Research by Jacob Morris
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A pioneer in values

Today, we understand more about the nature and relationship of human values thanks to the work of social psychologist, Shalom H. Schwartz, who pioneered the Theory of Basic Human Values.

His research has been published internationally in journals of social psychology, cross-cultural psychology, developmental psychology, political psychology, sociology, education, law, and economics. 

Across 80 countries

Schwartz has collaborated with over 150 researchers who have already applied his theories and methods for measuring values in more than 80 countries.

A framework for values

His research distills human values into a framework of 10 values categories and 57 individual values—creating a common language of understanding about human motivation.

The dynamics of values

Schwartz also theorizes that values form a motivational continuum. Values that are adjacent to each other are complementary, and values that are opposite each other are conflicting. 

Validity: hundreds of studies and plenty of peer-review

Feel free to dive into the 200+ studies on ResearchGate. However, if you are new to the research, you may want to start with the overview of the Theory of Basic Human Values.

However, professionals are often really interested in validity–in how the values in this framework are associated in meaningful, predictable ways with other variables. And, we'd like to call your attention to these 13 studies in particular:

Schwartz, S. H. (2015). Basic individual values: Sources and consequences. In D. Sander and T. Brosch (Eds.), Handbook of value (pp.63-84). Oxford: UK, Oxford University Press.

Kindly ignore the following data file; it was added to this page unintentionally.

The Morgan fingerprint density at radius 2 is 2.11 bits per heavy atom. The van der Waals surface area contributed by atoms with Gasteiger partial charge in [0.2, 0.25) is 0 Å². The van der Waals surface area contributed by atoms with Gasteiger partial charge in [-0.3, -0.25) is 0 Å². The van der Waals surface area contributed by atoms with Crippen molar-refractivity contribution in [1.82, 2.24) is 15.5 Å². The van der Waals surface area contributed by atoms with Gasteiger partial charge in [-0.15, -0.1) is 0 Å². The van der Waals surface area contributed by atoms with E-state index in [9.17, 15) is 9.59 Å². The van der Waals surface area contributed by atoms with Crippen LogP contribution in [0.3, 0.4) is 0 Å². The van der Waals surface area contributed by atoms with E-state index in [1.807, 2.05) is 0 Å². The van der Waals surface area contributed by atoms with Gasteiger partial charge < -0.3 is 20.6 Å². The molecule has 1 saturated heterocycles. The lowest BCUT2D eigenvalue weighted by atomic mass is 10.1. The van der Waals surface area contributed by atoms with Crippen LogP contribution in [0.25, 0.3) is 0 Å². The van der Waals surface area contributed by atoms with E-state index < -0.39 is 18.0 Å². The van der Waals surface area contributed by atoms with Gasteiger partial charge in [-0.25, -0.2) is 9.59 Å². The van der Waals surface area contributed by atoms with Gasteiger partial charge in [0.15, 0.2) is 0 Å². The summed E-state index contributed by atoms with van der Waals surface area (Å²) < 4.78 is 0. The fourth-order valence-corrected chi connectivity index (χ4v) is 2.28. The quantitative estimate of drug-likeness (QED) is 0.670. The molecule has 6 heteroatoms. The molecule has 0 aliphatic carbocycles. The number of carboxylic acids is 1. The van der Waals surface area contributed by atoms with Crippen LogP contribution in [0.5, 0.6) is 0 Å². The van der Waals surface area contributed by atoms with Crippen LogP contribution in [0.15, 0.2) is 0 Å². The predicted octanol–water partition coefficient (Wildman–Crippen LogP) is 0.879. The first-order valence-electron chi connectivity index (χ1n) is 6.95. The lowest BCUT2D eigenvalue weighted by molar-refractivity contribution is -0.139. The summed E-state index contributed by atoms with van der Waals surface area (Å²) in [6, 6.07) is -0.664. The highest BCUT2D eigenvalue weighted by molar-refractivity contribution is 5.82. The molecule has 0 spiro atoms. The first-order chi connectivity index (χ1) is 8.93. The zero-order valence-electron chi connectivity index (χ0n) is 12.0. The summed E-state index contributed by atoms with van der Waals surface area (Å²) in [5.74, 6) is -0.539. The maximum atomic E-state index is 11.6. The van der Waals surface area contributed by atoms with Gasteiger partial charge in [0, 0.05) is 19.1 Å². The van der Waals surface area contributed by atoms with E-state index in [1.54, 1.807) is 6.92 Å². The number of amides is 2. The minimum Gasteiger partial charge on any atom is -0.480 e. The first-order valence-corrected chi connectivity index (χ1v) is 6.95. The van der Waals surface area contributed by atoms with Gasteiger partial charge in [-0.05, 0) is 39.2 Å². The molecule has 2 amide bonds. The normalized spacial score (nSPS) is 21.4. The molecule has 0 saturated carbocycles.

Schwartz, S. H. (1992). Universals in the content and structure of values: Theory and empirical tests in 20 countries.  In M. Zanna (Ed.), Advances in experimental social psychology (Vol. 25) (pp. 1-65). New York: Academic Press.

Schwartz, S.H. (1996). Value priorities and behavior: Applying a theory of integrated value systems. In C. Seligman, J.M. Olson, & M.P. Zanna (Eds.), The Psychology of Values: The Ontario Symposium, Vol. 8 (pp.1-24). Hillsdale, NJ: Erlbaum. Reprinted in: Faculty de Humanidades y Ciencias Sociales (2001). Psicodebate 2, Psicologia, Cultura y Sociedad(pp.119-144), Buenos Aires: Universidad de Palermo.

Barnea, M., & Schwartz, S.H. (1998). Values and voting. Political Psychology, 19, 17-40.

Boehnke, K., Schwartz, S. H., Stromberg, C., & Sagiv, L. (1998). The structure and dynamics of worry: Theory, measurement, and cross-national replications. Journal of Personality, 66,745-782. doi/10.1111/1467-6494.00031

Ros, M., Schwartz, S.H., & Surkiss, S. (1999). Basic Individual values, work values, and the meaning of work. Applied Psychology: An International Review, 48, 49-71.

Schwartz, S. H., Sagiv, L., & Boehnke, K. (2000).  Worries and values. Journal of Personality, 68, 309-346.

Sagiv, L., & Schwartz, S. H. (2000). Value priorities and subjective well-being: Direct relations and congruity effects. European Journal of Social Psychology, 30, 177-198.

Roccas, S., Sagiv, L., Schwartz, S. H., & Knafo, A. (2002). The Big Five personality factors and personal values. Personality and Social Psychology Bulletin, 28, 789-801. doi:10.1177/0146167202289008

Bardi, A., & Schwartz, S. H. (2003). Values and behavior: Strength and structure of relations. Personality and Social Psychology Bulletin, ­29, 1207-1220. doi:10.1177/0146167203254602

Sagiv, L., & Schwartz, S. H. (2004). Values, intelligence and client behavior in career counseling: A field study European Journal of Psychology of Education, 3, 237-254.

Schwartz, S. H. (2007). Cultural and individual value correlates of capitalism: A comparative analysis. Psychological Inquiry, 18, 52-57.

Sagiv, L., & Schwartz, S. H. (2007). Cultural values in organizations: Insights for Europe. European Journal of International Management, 1, 176-190.


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